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NBA's CJ McCollum Crosses Over to Oregon Pinot
NBA's CJ McCollum Crosses Over to Oregon Pinot

The Portland Trail Blazers sharpshooter teamed with Adelsheim Vineyard to create his just-announced McCollum Heritage 91 label, forging a bond with his backyard wine region

Portland Trail Blazers star CJ McCollum doesn't have to travel far to score great wine. The record-breaking shooting guard–slash-wine connoisseur has been in Oregon since the team picked him up in the first round of the 2013 NBA draft, and he's trained his palate on Willamette Valley Pinot. Late last month, McCollum announced the fruits of his off-court regimen: McCollum Heritage 91, a 2018 Chehalem Mountains Pinot Noir he made with Adelsheim Vineyard. It’s an ode to his childhood, his fiancée and his state's all-star grape.

McCollum, 28, made waves in 2019 when he broke a franchise record by scoring 37 points in a Game 7 win over the Denver Nuggets to advance the Trail Blazers to the Western Conference Finals for the first time since the 2000 NBA playoffs. Adelsheim joined the roster soon after: The winery helped create the Blazers' 50th anniversary commemorative wines, and are now working with the team to raise COVID-19 relief funds for the community.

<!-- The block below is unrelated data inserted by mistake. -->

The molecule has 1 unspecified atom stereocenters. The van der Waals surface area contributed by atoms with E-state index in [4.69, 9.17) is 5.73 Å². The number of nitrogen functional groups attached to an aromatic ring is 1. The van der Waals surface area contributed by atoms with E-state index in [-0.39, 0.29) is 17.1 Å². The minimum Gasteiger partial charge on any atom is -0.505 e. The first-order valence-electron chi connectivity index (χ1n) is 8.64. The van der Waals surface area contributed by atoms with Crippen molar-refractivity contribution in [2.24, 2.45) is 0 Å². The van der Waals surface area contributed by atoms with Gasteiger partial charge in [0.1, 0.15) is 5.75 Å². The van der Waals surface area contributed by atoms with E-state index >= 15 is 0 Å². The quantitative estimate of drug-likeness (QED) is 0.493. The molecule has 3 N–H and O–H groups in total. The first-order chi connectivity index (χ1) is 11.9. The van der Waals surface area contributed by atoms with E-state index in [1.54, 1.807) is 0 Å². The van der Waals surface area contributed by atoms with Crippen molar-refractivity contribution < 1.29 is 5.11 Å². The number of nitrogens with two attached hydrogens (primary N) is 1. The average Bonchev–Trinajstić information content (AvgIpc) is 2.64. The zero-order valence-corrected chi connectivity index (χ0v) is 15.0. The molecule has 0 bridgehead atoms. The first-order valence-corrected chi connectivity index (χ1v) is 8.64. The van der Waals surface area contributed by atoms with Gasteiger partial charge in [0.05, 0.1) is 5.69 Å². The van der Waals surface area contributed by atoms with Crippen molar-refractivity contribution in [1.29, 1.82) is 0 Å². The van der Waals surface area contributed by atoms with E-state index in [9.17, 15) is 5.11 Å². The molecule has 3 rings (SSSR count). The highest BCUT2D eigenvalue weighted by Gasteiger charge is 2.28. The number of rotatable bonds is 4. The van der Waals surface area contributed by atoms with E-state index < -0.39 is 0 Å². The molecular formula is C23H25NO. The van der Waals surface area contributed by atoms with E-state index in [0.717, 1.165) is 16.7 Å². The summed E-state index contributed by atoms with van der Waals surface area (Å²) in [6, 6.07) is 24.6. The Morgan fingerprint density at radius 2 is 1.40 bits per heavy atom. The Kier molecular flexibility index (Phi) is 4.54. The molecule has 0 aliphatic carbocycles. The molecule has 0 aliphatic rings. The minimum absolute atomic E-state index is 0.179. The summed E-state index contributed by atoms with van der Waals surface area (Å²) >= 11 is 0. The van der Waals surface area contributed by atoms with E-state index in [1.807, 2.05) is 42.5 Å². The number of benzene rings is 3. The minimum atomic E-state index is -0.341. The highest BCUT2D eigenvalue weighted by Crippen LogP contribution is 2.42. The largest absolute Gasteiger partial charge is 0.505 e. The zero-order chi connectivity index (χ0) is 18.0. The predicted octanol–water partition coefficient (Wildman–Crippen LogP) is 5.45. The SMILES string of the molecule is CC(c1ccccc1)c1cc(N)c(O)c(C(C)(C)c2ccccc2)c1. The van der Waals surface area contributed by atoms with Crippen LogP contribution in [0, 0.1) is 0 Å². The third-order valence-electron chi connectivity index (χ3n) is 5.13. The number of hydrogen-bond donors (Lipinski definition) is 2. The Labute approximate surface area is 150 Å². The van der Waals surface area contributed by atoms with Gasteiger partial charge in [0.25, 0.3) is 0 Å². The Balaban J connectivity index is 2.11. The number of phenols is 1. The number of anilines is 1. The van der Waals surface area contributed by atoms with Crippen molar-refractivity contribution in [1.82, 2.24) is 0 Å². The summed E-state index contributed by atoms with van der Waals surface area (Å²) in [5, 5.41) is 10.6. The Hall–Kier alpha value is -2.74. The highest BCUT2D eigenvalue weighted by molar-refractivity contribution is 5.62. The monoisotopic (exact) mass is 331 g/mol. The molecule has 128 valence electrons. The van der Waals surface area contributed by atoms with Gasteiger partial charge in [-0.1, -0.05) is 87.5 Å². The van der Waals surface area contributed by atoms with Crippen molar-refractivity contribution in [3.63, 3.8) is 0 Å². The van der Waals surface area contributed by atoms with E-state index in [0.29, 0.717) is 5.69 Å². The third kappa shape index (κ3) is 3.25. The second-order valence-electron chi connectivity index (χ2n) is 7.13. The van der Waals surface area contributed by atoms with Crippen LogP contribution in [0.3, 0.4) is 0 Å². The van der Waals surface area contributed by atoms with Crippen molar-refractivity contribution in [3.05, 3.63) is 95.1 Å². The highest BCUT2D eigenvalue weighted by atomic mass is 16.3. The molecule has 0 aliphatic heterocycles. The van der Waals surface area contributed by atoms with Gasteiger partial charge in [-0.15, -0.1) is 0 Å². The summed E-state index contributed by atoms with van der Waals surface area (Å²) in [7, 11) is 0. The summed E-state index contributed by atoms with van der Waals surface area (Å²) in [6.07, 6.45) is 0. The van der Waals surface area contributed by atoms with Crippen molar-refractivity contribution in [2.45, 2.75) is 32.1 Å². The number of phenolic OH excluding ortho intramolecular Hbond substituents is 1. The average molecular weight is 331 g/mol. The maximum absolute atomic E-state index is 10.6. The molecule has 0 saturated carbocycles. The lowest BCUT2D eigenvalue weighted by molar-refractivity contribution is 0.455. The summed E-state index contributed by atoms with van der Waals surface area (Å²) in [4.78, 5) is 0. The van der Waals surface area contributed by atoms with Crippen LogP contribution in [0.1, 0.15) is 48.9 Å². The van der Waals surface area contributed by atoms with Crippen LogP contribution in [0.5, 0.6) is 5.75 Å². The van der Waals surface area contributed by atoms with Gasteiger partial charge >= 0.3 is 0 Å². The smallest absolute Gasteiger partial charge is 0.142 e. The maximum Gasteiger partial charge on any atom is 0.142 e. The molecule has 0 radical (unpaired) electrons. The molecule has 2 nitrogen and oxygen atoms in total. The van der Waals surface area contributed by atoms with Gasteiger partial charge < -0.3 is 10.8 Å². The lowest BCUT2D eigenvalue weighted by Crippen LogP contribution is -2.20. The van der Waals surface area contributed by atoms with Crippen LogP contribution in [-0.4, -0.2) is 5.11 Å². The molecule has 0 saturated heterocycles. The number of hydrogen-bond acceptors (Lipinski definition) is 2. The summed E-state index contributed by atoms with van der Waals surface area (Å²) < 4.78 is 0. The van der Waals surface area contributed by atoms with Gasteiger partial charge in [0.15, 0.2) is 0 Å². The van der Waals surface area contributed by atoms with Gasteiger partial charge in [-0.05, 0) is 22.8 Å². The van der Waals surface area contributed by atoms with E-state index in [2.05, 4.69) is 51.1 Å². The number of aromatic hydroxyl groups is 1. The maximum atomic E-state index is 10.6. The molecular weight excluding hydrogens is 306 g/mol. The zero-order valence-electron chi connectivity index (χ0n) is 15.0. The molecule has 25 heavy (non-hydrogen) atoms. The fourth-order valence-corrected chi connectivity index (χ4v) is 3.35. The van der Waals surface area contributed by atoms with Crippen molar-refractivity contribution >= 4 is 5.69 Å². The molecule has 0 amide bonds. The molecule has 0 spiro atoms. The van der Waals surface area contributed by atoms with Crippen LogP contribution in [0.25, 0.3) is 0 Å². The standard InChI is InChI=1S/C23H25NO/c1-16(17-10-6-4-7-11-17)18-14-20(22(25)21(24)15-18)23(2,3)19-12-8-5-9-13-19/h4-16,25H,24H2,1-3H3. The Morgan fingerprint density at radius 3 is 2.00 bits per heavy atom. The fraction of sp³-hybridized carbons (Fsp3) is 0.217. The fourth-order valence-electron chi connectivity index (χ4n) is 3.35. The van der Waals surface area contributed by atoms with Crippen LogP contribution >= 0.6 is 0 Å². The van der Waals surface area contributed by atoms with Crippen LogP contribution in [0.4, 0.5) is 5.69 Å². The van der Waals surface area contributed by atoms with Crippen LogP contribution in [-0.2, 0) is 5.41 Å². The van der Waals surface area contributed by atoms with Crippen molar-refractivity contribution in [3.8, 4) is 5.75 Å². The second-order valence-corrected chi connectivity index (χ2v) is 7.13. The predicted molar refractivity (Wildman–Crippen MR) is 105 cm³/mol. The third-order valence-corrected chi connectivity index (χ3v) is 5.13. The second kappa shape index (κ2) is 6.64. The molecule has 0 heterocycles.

"It's crazy how this all came to life with me being drafted by the Portland Trail Blazers and falling into the goldmine of Pinot Noir here in Oregon," McCollum told Wine Spectator. He's in good company with the Blazers, whose top tasters include Carmelo Anthony and Damian Lillard. The longtime fan was ready to jump into the wine game, "go[ing] through the process of what it's like to create a wine from start to finish."

In the early days of Heritage 91's development, McCollum blind-tasted several wines with Adelsheim winemaker Gina Hennen and was immediately drawn to flavors from volcanic soils. The resulting Pinot Noir is a blend sourced from three contiguous estate vineyard properties. "[CJ] is so engaged in the entire process and genuinely wants to learn everything he can about the business," Hennen said. Elaborating on their shared philosophy, Hennen added that "the final blend should contain echoes of each vineyard and yet be dominated by none of them."

The 2018 Chehalem Mountains Pinot Noir will be available for purchase Sept. 15 for $50; McCollum says more releases are in the works. He took a break from poking around his 600-bottle cellar to speak with editorial assistant Shawn Zylberberg about his new wine's genesis and falling in love with his local wine region, as well as his teammates' reaction to the news that he'd become a winemaker.

Courtesy of McCollum Heritage 91
www.winespectator.com